Wednesday, September 8, 2010

This Time of Year

As anyone who has seen me around has surely noticed, I am not myself.  I'm feeling flat.  Not happy or sad, or angry, or fed up, just sort of flat.  Max is up at his new school, so the daily chaos has receded.  Henry's school has just begun, and I'm grateful that he's in a place that values him so thoroughly, and understands what he's been through.

But, really, we're always in it, rather than through it. The Jewish holidays are hard for a totally atypical Jewish family like ours.  I don't miss Max...that would imply that I wish he were here, and I certainly don't feel that way.  If Max were here, I would not be able to go to synagogue on Rosh Hashana, or enjoy a holiday meal with our family.  Of course, presently, I don't really feel like going to synagogue.  I will be surrounded by families, intact families with parents arguing with their children over going to the kids' programming, everyone complaining that kids should stop running in the hallways.  I'll be reading the prayers, wondering if I should really say these words that I don't believe.  I don't really feel that any deity has helped me out, and I certainly won't feel (on Yom Kippur) that I have anything to atone for.  Why should I atone when I'm already being punished?  Because if there is a G-d like the one we pray to on these High Holidays, then I want nothing to do with Him.

Mostly, the prayers of the High Holidays force me to imagine G-d as Star Trek: The Next Generation's Q
And then it doesn't feel like religion or faith anymore, it just makes me think about Will Wheaton and how damn funny he's been on Big Bang Theory.  But back to the synagogue experience.

I'm faced with everything my family isn't.  And people kindly ask about Max.  Many are shocked that I haven't brought him home from school for the holidays, which shows how much they know.  People ask how he is, but only give me about 4 seconds to respond.  It takes a few minutes for me to say how Max is.  I want to approach it slowly, and really tell them.  But hardly anyone actually wants to know.  I wish that I didn't know.  So, I give my usual answer, "well, you know" or "he's doing his thing".  I act like I'm all cool with how much THIS SUCKS.  Because hiding my feelings is key to being the cool chick that I am.  I act like I'm all philosophical.  I say stupid things about people having their own way, and Max being a different kind of person, blah blah blah.  But I'm in synagogue, and I'm supposed to be not angry at G-d, especially at the holidays, which is the only time I see most of these people at shul.

I'm there plenty, for Shabbat mornings as well as Board meetings, which is how I know that this idea of G-d isn't working for me, not at all.  For a while, I had some faith in it.  And then I stopped having faith, but I felt like I could fake my way through it, and maybe if I said the prayers, every word, maybe I'd get something in return.  But when I read Shemoneh Esrei ( I feel like a liar.  I feel like I don't believe any of what I'm saying, and then I wonder if I should really be saying it.  Particularly this part, "You sustain the living with lovingkindness, you revive the dead with great mercy, you support the falling, heal the sick, set free the bound and keep faith with those who sleep in the dust."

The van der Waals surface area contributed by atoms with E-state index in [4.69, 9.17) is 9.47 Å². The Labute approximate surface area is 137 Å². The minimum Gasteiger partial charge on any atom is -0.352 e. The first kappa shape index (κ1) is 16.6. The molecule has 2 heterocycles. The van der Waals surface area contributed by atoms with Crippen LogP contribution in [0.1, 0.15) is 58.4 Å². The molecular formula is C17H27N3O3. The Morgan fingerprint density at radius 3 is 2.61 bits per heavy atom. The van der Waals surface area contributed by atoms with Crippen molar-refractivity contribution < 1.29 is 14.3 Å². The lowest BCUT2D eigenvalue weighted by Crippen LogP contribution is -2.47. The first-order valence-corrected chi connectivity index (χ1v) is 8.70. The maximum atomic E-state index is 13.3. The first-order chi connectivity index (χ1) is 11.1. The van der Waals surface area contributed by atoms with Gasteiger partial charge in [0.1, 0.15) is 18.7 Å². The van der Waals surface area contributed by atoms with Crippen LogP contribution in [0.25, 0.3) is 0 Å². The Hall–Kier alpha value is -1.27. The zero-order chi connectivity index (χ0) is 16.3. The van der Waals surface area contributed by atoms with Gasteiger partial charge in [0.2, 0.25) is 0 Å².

I know I'm not the only one who struggles, but I'm just not getting good answer on addressing my struggle.  The more time I spend at shul, the more aggravated I become.  So if you don't see me after the first day of Rosh Hashana, you'll know why.


  1. You are so right that you are not the only one who struggles with faith!

    I started to realize that my faith, my religion, my utter trust and believe in something bigger, more powerful, more beautiful than I is my faith and belief in my marriage, my love for my husband. I believe that this blind love and faith (is blind the right word?) will bring he and I (and our family) through the tough stuff.

    I don't know if that helps - no, I know it doesn't. But I know that you have faith - be it in yourself, or marriage, your community - and that there is strength, love, power with you as you LIVE IN this life.


  2. It’s hard to want to commune with a creator when all I want some days is to be forgotten and left alone.

    A wise teacher once told me that it is perfectly ok to be mad at G-d so long as I keep praying, attending worship and telling Him about it.

    Times of prayer, times when I am called to sit, stand, kneel and worst of all, reflect, are the hardest for me. If we didn’t have prayers that we repeat together as a community I honestly don’t think I’d have anything to say to G-d.

    It isn’t supposed to be this hard. It isn’t supposed to suck this much. And how come I don’t feel ANY of those wonderful emotions that faith is supposed to bring? All I feel like is a dried up, hard apricot pit. And I hate apricots.

    I’ll sit beside you in spirit for your holidays, Sam.

    Logan’s Mommy on paper…
    (And thanks for adding the links.)